I find TTouch fascinating. I don’t know if how accurate it is, but it does seem to have some truth behind it. It’s more accurate than palm reading, but it seems to fall into that realm.
TTouch was created by Linda Tellington-Jones. It’s both an encyclopdia of horse characteristics and how they relate to personality, and a series of touches that influence the personality of the horse. I haven’t utilized the Touch part, but I like to look at how different aspects of appearance relate to their personality.
I wanted to take a look at Stu’s personality – He’s been a bit of a handful, which I’m primarily blaming on a lack of attention while I was pregnant and first year of baby’s life. But I wanted to see if I could understand more of his personality to help with working with him going forward.
I had assumed that he had a straight profile, but by using the ruler tool it’s apparent he has a slight moose nose. A horse with a moose nose is described as “usually indicates a horse with a strong character, frequently a herd leader.”
He does have a strong character, and I think he would be herd leader if the other horses had any respect for him. But they don’t, he’s more of an annoying fly to them. But he continually challenges them, so I could see the dynamic shifting eventually, or if he was in a new herd, he might try for higher in the pecking order.
Stu looks to have small, shallow jowls. – “Usually slow to understand.”
Based on my struggles to get him to lunge, that sounds about right.
At first I wasn’t sure what shape his muzzle is – it didn’t seem to match any of the pictures in the book. But I took a long at some other photos, and it appears to be a sloping muzzle, described as having a strong tendency to test each new rider to see who is going to give commands. It’s noted that the greatest extreme of this is in warmbloods.
It’s interesting to note the change in the muzzle. TTouch points out that horses can change their attitudes based on how the training is going/suits them. Obviously some things can’t be changed because there’s bone, but many of the soft tissue changes can indicate their feelings, just like facial expressions on humans.
Relaxed chin, medium thickness. Indicates a steady, cooperative horse. Honestly, once he does understand something, he does seem cooperative. Even when he’s being high strung, I don’t have problems with basic handling.
“Long mouth” – Indicates sensitivity and sometimes a highly active intelligence and an ability to learn very quickly, a combination that can often result in a horse being misunderstood or considered difficult. Horses who learn quickly but are subjected to lengthy routines get bored and look for ways to amuse themselves, behavior which is often erroneously interpreted as “a bad attitude.”
“Flat upper lip” – signifies a horse who tends to be quite independent and singled-minded and who tends to mind his own business.
He can be both independent, and very dependent on the herd. I suspect he’ll get more independent as he grows older/goes through training.
Well, I hate to write this one down, but it looks like Stu’s got small eyes. Horses with small eyes are frequently inflexible and slow to learn. They do badly under pressure and become very resistant.
Well, sounds bad… but Vintage has small eyes too, so maybe not the end of the world? Interestingly, I didn’t note this in her evaluation. Not sure if I was distracted or avoiding the truth.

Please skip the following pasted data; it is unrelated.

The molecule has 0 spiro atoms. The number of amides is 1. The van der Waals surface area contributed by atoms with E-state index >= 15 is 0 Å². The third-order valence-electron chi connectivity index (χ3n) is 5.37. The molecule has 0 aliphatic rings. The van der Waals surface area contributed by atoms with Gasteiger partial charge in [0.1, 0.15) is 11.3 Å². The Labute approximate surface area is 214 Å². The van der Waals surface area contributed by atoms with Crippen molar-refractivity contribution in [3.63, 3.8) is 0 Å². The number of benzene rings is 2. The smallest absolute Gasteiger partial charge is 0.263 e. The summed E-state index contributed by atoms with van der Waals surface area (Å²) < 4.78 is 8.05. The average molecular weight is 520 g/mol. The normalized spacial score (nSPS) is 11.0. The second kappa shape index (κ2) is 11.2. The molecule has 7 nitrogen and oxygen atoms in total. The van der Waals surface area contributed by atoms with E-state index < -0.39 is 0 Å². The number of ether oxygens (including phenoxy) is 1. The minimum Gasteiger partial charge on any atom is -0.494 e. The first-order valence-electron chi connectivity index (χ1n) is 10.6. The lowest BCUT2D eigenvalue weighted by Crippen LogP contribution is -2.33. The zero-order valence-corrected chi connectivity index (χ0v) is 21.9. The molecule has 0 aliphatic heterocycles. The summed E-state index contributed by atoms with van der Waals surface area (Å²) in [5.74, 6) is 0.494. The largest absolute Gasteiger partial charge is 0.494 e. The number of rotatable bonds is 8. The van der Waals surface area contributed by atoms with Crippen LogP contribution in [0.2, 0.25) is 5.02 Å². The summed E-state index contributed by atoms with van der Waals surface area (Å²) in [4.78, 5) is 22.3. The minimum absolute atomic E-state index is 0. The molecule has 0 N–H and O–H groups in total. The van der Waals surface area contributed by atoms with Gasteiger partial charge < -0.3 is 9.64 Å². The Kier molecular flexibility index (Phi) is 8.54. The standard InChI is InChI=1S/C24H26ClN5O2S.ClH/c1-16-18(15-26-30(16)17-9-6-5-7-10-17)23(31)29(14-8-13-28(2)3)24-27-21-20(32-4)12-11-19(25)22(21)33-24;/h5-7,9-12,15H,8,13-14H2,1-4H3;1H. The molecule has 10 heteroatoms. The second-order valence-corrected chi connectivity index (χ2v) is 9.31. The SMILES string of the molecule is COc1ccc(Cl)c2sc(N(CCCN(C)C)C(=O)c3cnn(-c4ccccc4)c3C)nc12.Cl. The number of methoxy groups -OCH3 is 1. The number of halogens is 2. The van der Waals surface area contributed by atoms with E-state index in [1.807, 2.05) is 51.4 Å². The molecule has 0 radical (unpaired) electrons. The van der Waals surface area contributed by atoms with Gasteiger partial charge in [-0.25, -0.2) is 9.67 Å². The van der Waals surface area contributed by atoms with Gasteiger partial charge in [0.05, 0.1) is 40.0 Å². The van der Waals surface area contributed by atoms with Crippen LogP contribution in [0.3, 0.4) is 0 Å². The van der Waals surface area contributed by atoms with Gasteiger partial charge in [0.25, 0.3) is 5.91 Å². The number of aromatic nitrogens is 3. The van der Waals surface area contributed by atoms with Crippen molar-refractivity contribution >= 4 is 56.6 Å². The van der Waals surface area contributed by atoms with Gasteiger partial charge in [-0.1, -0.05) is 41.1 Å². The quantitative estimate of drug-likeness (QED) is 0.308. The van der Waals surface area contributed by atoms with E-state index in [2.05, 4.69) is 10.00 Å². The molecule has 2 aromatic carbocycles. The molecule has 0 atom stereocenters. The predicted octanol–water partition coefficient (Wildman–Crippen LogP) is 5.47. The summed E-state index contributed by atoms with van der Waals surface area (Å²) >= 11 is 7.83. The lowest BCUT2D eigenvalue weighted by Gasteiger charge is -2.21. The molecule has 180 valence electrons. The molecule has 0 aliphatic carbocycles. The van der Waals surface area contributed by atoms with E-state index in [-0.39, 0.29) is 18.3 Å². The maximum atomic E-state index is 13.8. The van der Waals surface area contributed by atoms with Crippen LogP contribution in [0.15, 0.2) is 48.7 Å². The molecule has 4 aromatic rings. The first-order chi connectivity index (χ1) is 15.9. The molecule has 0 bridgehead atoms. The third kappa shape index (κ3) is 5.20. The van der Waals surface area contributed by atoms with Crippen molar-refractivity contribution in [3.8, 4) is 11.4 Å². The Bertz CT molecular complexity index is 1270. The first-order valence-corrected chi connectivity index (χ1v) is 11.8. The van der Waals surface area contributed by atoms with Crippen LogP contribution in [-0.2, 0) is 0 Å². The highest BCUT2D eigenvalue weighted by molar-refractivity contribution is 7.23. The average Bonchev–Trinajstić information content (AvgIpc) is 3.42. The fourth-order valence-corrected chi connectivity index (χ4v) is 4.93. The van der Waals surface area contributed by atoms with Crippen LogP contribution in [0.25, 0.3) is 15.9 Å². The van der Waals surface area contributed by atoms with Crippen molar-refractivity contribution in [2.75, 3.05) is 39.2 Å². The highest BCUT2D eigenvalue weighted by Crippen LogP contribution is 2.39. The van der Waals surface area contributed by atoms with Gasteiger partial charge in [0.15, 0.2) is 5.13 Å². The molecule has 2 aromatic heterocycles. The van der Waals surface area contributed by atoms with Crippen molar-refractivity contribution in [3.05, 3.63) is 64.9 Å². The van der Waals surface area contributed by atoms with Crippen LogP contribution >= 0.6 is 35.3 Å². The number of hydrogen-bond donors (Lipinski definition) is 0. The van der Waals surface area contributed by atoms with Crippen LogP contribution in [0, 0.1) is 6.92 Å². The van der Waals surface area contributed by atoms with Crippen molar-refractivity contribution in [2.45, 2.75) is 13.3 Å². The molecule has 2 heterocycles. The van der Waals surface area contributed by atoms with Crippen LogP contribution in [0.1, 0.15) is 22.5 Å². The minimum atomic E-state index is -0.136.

Also interesting, Stu has hooded, half closed eyes. It means he is often withdrawn and has slow responses. He definitely has slow responses, but I don’t think he’s withdrawn at all. He’s very outgoing.
Eyes Front View
I think he’s narrow between the eyes, but I’m not quite sure. This indicates slower to learn, but notes that this isn’t undesirable. It is often preferable to have a school horse or beginner’s horse be not too smart. Once a narrow faced horse has learned a lesson he usually retains it and can be an excellent worker.
I hope this would translate into a steady worker once he’s trained. I guess we will see.
Ears up, same width at top and base. Indicates likeliness to be energetic and a bit hot.
This would be out of character for him… he seems pretty lazy mostly. The exception being he always wants to play, much to the annoyance of the herd.
Double swirls – Horses with these tend to be more emotional and overreactive than average. They tend to become upset without apparent reason, and at unexpected moments.
It’s noted that this holds true 70% of the time, but horses with two adjoining swirls can be great horses, but, generally horses with this pattern are not ideal for inexperienced riders.
I don’t consider myself an inexperienced rider, but I also don’t like the way this sounds. I just wanted something easy!
Overall, the characteristics do seem to describe him, even putting adjectives to his personality that I hadn’t thought of before. It looks like I’m going to have a handful of a horse – he’s slow to learn, can be overreactive, and tests people. But it does sound like once he’s trained, he’ll be a good horse, I just need to get to that point.
It would be interesting to look at this again once he’s had more training and see if it still seems true. Or, to see if anything about his facial expressions changes. There is even a section of the book that talks about how a horse’s eye went from small and piggish to large. Maybe he just hasn’t been interested in much, and will be interested eventually? We will see!
I bought this book when I was a kid, and I just looked at it on Amazon – It’s pretty expensive! One version is over $900! I think this book is out of print, and there’s a new version out. It looks like it has been expanded from the version I have.